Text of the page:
Owners of C-corporations and S-corporations, aptly known as shareholders, can sell shares of stock in their company to outside investors. By purchasing shares of a company's stock, investors offer financing in exchange for a share in the percentage of your company's profits. Shareholders may also be granted voting rights, which gives them a role in decisions on key issues, such as membership and positions on your board of directors, management decisions, and other corporate actions.
C-corporations can have an unlimited number of shareholders, and can issue different types, or classes, of stock. In contrast, S-corporations can have no more than 100 shareholders and are only allowed to issue a single class of stock. Given these restrictions, C-corporations are the most attractive entity for equity investors. However, as we mentioned earlier, due to the expense and complexity required to set up and maintain, very few small- and mid-sized companies are set up as C-corporations.
Whether you are an S-corporation or C-corporation, if you plan to issue shares of stock in your company, you will definitely need the support of an experienced lawyer. Ideally, you'll want to work with us. We have worked with companies that have raised venture capital before and done so in your specific industry.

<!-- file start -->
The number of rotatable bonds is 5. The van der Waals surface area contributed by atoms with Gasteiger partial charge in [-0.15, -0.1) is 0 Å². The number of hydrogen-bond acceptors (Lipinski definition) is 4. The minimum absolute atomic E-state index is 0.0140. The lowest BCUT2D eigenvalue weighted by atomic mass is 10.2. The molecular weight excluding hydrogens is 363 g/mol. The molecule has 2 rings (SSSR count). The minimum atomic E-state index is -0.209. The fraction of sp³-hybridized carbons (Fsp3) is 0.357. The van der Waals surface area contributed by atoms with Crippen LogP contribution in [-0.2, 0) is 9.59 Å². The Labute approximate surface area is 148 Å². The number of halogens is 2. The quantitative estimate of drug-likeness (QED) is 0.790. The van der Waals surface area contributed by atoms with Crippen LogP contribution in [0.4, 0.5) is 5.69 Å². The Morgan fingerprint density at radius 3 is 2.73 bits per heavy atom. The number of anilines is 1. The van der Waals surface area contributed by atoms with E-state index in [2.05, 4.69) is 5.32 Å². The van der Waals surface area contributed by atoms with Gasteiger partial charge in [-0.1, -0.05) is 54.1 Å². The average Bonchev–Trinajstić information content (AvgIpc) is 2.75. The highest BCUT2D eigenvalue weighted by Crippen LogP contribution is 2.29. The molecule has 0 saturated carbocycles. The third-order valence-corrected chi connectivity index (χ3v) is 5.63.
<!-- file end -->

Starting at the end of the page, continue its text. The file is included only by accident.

Get Professional Assistance
Properly selecting, setting up, and maintaining your business entity is far too important for you to try to handle everything on your own. We will offer you trusted advice on choosing the entity that is best suited for your particular business, while also helping to ensure that your entity is properly set up, with all of the necessary agreements and other resources in place.
Additionally, we can provide you with a variety of business systems, which will not only make your operation more efficient, but also establish a clear separation between your business and personal finances, which is a vital part of maintaining your entity's liability protection. Finally, we will also make sure that you are in full compliance with the various state laws and administrative formalities required to maintain your entity and safeguard your personal assets.
With all of these tedious—yet critically important—matters taken care of, you can devote all of your energy and passion into growing your business into something truly meaningful for yourself, your clients, and your family. Contact us today to get started.
This article is a service of R&R Legal Advisors LLC and Family Business Lawyer®. We offer a complete spectrum of legal services for businesses and can help you make the wisest choices on how to deal with your business throughout life and in the event of your death or incapacity. We also offer services specifically for startups and ongoing businesses, which review all of the legal, financial, and tax systems you need to LIFT your business. Call us today to schedule your consultation.